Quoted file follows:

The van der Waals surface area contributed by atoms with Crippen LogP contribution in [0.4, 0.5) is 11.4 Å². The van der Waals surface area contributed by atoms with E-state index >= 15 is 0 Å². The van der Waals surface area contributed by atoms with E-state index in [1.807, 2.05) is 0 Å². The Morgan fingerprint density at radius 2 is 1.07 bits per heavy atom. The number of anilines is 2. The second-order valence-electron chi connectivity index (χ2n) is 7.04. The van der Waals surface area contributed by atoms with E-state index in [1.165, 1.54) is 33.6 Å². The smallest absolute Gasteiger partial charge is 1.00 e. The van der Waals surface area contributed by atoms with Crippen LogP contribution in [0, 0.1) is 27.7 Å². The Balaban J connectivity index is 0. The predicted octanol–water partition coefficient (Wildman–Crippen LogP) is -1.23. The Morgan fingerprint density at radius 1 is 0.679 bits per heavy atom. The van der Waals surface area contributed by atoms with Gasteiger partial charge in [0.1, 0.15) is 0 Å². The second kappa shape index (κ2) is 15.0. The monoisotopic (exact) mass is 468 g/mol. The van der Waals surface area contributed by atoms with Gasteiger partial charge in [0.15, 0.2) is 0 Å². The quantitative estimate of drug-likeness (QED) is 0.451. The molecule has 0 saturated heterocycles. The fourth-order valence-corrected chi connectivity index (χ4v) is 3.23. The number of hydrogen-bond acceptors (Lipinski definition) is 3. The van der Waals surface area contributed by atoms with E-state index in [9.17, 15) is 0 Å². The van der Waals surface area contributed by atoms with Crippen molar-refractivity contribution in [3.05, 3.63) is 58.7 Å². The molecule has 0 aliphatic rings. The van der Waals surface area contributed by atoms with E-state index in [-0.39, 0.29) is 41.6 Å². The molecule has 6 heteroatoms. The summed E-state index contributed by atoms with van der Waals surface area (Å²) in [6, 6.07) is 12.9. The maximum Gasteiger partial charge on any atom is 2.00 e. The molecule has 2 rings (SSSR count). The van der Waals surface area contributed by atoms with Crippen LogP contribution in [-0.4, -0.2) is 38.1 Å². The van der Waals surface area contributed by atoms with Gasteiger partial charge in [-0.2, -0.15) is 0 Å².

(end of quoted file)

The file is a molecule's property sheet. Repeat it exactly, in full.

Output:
The van der Waals surface area contributed by atoms with Crippen LogP contribution in [0.4, 0.5) is 11.4 Å². The van der Waals surface area contributed by atoms with E-state index >= 15 is 0 Å². The van der Waals surface area contributed by atoms with E-state index in [1.807, 2.05) is 0 Å². The Morgan fingerprint density at radius 2 is 1.07 bits per heavy atom. The number of anilines is 2. The second-order valence-electron chi connectivity index (χ2n) is 7.04. The van der Waals surface area contributed by atoms with E-state index in [1.165, 1.54) is 33.6 Å². The smallest absolute Gasteiger partial charge is 1.00 e. The van der Waals surface area contributed by atoms with Crippen LogP contribution in [0, 0.1) is 27.7 Å². The Balaban J connectivity index is 0. The predicted octanol–water partition coefficient (Wildman–Crippen LogP) is -1.23. The Morgan fingerprint density at radius 1 is 0.679 bits per heavy atom. The van der Waals surface area contributed by atoms with Gasteiger partial charge in [0.1, 0.15) is 0 Å². The second kappa shape index (κ2) is 15.0. The monoisotopic (exact) mass is 468 g/mol. The van der Waals surface area contributed by atoms with Gasteiger partial charge in [0.15, 0.2) is 0 Å². The quantitative estimate of drug-likeness (QED) is 0.451. The molecule has 0 saturated heterocycles. The fourth-order valence-corrected chi connectivity index (χ4v) is 3.23. The number of hydrogen-bond acceptors (Lipinski definition) is 3. The van der Waals surface area contributed by atoms with E-state index in [9.17, 15) is 0 Å². The van der Waals surface area contributed by atoms with Crippen molar-refractivity contribution in [3.05, 3.63) is 58.7 Å². The molecule has 0 aliphatic rings. The van der Waals surface area contributed by atoms with E-state index in [-0.39, 0.29) is 41.6 Å². The molecule has 6 heteroatoms. The summed E-state index contributed by atoms with van der Waals surface area (Å²) in [6, 6.07) is 12.9. The maximum Gasteiger partial charge on any atom is 2.00 e. The molecule has 2 rings (SSSR count). The van der Waals surface area contributed by atoms with Crippen LogP contribution in [-0.4, -0.2) is 38.1 Å². The van der Waals surface area contributed by atoms with Gasteiger partial charge in [-0.2, -0.15) is 0 Å².